On Instagram

In 20 years, is the next generation going to look back at the beginning of the 21st century and wish the pictures were without a filter, clearer in color and sharpness?  I like my memories clear-cut like diamonds.  Crystallized in memory.  So much that I can see the feelings glinting off.

Instagram filters reflect the tone of our day.  People have romanticized all of life–the past, the present, and the future–and their Instagrams show it.  We are living in the best time of our lives right now, they say.  And things are only going to get better from here.

What is this generation going to be thinking about themselves in their youth when they are old and gray?

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Filed under Nonfiction, Reflective Writing

NCIS: Ziva and Gibbs

It was fascinating and heartbreaking watching the confrontation between Gibbs and Ziva about how cold-hearted he had acted toward her.  And it is even more fascinating to see her new humility.  SOOOOO much more appealing than the prideful heart she had had.  She’s still got a ways to go, but man.  Makes this show and its repetitiveness so much more worth it. Character development is always what makes a story worth reading.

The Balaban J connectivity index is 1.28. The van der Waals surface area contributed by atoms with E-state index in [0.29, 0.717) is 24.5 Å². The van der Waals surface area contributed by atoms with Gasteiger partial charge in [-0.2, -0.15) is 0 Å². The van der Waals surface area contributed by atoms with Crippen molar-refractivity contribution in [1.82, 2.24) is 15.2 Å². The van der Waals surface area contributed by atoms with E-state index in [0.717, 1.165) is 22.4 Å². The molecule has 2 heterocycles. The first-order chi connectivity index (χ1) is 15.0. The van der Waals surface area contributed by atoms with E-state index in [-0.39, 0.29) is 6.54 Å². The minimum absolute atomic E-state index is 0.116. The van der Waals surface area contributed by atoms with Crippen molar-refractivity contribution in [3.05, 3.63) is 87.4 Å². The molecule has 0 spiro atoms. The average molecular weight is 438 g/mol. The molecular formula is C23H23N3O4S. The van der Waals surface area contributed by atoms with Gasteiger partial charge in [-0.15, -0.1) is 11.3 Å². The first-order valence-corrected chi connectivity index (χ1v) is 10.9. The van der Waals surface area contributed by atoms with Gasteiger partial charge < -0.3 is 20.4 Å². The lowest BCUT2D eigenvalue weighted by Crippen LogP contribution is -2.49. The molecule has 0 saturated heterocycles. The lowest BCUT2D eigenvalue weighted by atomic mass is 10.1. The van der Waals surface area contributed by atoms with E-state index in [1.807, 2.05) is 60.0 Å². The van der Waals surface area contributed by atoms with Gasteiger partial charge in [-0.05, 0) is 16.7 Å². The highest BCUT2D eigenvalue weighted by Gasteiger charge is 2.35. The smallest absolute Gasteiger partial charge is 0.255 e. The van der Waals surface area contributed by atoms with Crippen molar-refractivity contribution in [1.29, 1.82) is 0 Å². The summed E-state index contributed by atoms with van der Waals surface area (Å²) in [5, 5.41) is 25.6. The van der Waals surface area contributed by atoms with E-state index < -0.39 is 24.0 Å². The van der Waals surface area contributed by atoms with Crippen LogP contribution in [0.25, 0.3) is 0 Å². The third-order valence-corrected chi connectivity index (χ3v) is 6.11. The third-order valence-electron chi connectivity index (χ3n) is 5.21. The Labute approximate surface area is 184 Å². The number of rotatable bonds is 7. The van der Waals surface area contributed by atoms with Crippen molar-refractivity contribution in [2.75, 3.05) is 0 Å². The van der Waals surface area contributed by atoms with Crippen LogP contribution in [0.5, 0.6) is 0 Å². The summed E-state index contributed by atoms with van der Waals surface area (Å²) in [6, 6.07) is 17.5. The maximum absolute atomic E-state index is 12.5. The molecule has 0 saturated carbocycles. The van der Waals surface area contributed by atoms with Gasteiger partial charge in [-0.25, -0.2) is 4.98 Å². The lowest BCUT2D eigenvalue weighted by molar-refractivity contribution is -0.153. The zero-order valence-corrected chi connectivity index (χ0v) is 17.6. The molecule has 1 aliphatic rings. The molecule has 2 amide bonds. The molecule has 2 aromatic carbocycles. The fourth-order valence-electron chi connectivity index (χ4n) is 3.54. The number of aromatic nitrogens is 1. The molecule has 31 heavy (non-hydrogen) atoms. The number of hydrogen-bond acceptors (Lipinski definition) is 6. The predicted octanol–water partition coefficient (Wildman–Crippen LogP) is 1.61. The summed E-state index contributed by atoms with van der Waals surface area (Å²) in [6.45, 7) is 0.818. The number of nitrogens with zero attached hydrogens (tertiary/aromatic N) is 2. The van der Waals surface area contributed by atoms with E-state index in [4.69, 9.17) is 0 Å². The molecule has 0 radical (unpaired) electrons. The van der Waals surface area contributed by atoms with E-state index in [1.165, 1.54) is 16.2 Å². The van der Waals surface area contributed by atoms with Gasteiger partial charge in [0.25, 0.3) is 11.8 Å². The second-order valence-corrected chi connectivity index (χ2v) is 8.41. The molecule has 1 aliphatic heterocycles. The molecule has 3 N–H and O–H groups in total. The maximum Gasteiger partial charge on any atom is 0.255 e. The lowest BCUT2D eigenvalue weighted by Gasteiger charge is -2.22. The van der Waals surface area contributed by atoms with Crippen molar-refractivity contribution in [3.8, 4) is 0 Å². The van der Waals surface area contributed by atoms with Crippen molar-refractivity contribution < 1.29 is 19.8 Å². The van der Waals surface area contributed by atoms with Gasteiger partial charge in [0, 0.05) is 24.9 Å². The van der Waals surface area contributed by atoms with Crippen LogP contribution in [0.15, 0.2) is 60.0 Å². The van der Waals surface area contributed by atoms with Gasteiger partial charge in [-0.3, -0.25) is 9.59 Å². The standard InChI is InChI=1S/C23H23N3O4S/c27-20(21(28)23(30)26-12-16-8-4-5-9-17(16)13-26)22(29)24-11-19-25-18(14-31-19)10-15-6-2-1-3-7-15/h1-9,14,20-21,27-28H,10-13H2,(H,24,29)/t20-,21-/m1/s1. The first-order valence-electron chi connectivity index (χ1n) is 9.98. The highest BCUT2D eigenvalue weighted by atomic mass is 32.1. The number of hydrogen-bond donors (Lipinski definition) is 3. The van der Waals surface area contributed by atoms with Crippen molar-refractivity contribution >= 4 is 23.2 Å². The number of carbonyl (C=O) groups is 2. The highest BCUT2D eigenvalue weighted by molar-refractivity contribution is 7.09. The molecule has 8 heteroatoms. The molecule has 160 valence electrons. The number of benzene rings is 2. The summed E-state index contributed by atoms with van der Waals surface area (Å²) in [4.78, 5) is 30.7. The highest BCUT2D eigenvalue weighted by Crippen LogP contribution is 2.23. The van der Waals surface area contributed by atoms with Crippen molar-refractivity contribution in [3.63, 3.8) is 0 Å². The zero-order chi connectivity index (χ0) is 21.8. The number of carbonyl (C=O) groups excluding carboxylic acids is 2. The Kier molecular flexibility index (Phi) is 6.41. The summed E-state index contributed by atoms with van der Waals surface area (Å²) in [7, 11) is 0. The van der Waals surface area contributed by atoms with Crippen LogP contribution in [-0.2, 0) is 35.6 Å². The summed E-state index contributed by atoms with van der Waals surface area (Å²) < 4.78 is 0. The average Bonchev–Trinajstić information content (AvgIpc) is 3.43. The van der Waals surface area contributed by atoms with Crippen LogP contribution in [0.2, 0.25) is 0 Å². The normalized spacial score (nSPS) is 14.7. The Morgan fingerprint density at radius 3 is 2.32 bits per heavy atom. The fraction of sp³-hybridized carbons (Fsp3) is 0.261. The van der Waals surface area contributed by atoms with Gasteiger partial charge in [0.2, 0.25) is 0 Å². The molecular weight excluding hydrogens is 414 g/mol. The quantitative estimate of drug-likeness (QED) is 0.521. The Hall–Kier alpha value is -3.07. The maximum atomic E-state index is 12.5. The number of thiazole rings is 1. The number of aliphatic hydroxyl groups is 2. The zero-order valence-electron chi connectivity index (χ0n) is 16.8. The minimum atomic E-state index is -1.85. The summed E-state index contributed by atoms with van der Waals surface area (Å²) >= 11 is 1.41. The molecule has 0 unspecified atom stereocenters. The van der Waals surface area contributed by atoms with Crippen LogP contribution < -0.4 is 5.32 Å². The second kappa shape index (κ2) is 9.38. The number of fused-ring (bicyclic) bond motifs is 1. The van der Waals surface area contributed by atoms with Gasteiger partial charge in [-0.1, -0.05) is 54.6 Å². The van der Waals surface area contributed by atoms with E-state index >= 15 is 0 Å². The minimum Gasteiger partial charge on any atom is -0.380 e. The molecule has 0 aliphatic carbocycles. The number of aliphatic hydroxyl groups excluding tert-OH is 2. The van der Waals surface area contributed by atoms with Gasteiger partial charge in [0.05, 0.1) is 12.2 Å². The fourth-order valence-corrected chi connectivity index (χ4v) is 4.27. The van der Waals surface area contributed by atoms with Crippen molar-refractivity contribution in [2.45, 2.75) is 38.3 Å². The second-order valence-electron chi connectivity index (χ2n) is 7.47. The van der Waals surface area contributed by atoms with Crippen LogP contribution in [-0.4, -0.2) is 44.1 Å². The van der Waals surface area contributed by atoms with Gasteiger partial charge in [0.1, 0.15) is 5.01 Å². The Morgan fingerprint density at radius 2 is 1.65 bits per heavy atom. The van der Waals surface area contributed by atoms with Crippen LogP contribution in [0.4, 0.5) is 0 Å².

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Body-Consciousness

There are a lot of differences between me and my sister, but one of the significant ones is our different ways of thinking about our bodies.  I’ve always been WAY more into the mind than the body.

In my preteen and early teen years, I started reading lots of Christian fiction for teens.  In them I always found stories of girls who fought against the peer pressure to look the right way–wear the right clothes, put on their makeup the right way, style their hair the right way.  Usually it was the “popular” girls who were pressuring them to change their looks ended up being really broken individuals, or really snobby and no one you would really want to be friends with anyway.

I also read nonfiction books on accepting yourself just the way God made you.  I think the Christian teen girls’ magazine, Brio, may have had something to do with this.  I really did take the message to heart: I knew God had made me the way I was on purpose, and I didn’t have to worry about it.